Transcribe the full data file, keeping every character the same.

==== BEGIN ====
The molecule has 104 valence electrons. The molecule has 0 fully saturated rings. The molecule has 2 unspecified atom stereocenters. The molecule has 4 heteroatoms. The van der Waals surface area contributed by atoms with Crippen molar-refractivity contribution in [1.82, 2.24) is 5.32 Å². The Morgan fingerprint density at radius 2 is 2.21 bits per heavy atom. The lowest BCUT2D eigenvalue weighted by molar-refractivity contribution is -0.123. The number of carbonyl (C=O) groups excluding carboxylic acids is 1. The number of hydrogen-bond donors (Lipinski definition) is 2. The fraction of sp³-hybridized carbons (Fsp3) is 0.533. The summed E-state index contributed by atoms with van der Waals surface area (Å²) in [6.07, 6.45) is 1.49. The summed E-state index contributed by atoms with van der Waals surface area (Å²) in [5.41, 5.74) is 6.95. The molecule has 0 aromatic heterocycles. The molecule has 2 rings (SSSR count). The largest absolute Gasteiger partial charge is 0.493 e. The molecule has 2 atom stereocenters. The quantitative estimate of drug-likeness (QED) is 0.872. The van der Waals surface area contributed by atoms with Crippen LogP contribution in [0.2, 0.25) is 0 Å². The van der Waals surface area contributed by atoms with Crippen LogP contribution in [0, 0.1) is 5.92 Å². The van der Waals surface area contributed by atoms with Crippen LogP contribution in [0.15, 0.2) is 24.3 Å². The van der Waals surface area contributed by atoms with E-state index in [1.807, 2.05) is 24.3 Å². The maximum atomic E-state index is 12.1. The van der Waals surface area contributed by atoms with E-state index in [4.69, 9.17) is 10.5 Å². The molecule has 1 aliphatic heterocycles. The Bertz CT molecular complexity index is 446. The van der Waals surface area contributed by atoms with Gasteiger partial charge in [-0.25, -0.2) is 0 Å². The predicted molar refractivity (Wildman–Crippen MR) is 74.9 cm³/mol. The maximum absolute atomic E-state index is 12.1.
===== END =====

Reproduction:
The molecule has 104 valence electrons. The molecule has 0 fully saturated rings. The molecule has 2 unspecified atom stereocenters. The molecule has 4 heteroatoms. The van der Waals surface area contributed by atoms with Crippen molar-refractivity contribution in [1.82, 2.24) is 5.32 Å². The Morgan fingerprint density at radius 2 is 2.21 bits per heavy atom. The lowest BCUT2D eigenvalue weighted by molar-refractivity contribution is -0.123. The number of carbonyl (C=O) groups excluding carboxylic acids is 1. The number of hydrogen-bond donors (Lipinski definition) is 2. The fraction of sp³-hybridized carbons (Fsp3) is 0.533. The summed E-state index contributed by atoms with van der Waals surface area (Å²) in [6.07, 6.45) is 1.49. The summed E-state index contributed by atoms with van der Waals surface area (Å²) in [5.41, 5.74) is 6.95. The molecule has 0 aromatic heterocycles. The molecule has 2 rings (SSSR count). The largest absolute Gasteiger partial charge is 0.493 e. The molecule has 2 atom stereocenters. The quantitative estimate of drug-likeness (QED) is 0.872. The van der Waals surface area contributed by atoms with Crippen LogP contribution in [0.2, 0.25) is 0 Å². The van der Waals surface area contributed by atoms with Crippen LogP contribution in [0, 0.1) is 5.92 Å². The van der Waals surface area contributed by atoms with Crippen LogP contribution in [0.15, 0.2) is 24.3 Å². The van der Waals surface area contributed by atoms with E-state index in [1.807, 2.05) is 24.3 Å². The maximum atomic E-state index is 12.1. The van der Waals surface area contributed by atoms with E-state index in [4.69, 9.17) is 10.5 Å². The molecule has 1 aliphatic heterocycles. The Bertz CT molecular complexity index is 446. The van der Waals surface area contributed by atoms with Gasteiger partial charge in [-0.25, -0.2) is 0 Å². The predicted molar refractivity (Wildman–Crippen MR) is 74.9 cm³/mol. The maximum absolute atomic E-state index is 12.1.